The National Asset Management Agency (NAMA), the state-run bad-bank of Ireland, which curtailed the Irish banking crisis quickly and effectively by buying all toxic loans owned by banks in the mainstream banking system. Now that things are starting to improve in Ireland – it is hitting the fiscal targets set by Brussels, has returned to modest economic growth and saw the 7th highest level of foreign direct investment in Europe – NAMA is setting about its next phase, investment.
The bank has just announced that it will invest 2 billion Euros minimum in building projects. Frank Daly, chairman of the bank said the move was due to anticipated supply shortages, and could create 35,000 jobs, 25,000 of which would be in the beleaguered construction industry. Daly said:
"Subject to suitable opportunities arising, we plan to invest at least €2bn in Ireland in development capital in order to preserve, enhance and complete commercial and residential projects in Ireland over the period to 2016.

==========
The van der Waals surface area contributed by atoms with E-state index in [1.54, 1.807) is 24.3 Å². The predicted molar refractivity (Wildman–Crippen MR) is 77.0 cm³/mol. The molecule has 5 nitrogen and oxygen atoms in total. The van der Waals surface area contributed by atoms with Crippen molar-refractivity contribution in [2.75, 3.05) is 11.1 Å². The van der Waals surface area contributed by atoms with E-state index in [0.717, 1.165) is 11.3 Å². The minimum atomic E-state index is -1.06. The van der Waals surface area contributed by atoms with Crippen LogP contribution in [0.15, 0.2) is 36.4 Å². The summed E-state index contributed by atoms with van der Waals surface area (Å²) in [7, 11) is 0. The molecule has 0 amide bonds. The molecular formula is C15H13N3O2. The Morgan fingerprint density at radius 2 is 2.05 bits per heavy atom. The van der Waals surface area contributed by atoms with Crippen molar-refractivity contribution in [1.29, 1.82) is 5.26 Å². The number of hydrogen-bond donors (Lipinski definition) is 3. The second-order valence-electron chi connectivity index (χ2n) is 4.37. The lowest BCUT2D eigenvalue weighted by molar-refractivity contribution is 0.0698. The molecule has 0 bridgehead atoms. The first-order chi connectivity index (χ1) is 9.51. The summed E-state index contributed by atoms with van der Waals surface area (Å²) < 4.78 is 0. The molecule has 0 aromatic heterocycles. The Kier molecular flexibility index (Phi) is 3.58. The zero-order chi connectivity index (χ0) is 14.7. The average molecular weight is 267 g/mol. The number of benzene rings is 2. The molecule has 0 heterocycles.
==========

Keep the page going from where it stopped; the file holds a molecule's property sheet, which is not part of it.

"This includes the completion of properties which are currently under development but, more importantly, it means the development of land in anticipation of future supply shortages and demand."
NAMA has taken a lot of stick because of the amount of tax payer money it spent buying bad loans, but a consensus is now forming behind the bank as being the right path for Ireland to take, and one that perhaps Spain should have followed.
While Spain continues to worry investors with uncertainty about potential for hidden toxicity in its property loans sector, Ireland's approach made honesty the best policy for the banks, and while it did have to spend a lot, at least there is safety in that the full extent of the problem was aired and is being dealt with accordingly – something that investors can and are getting behind.
- Wednesday 13 June 2012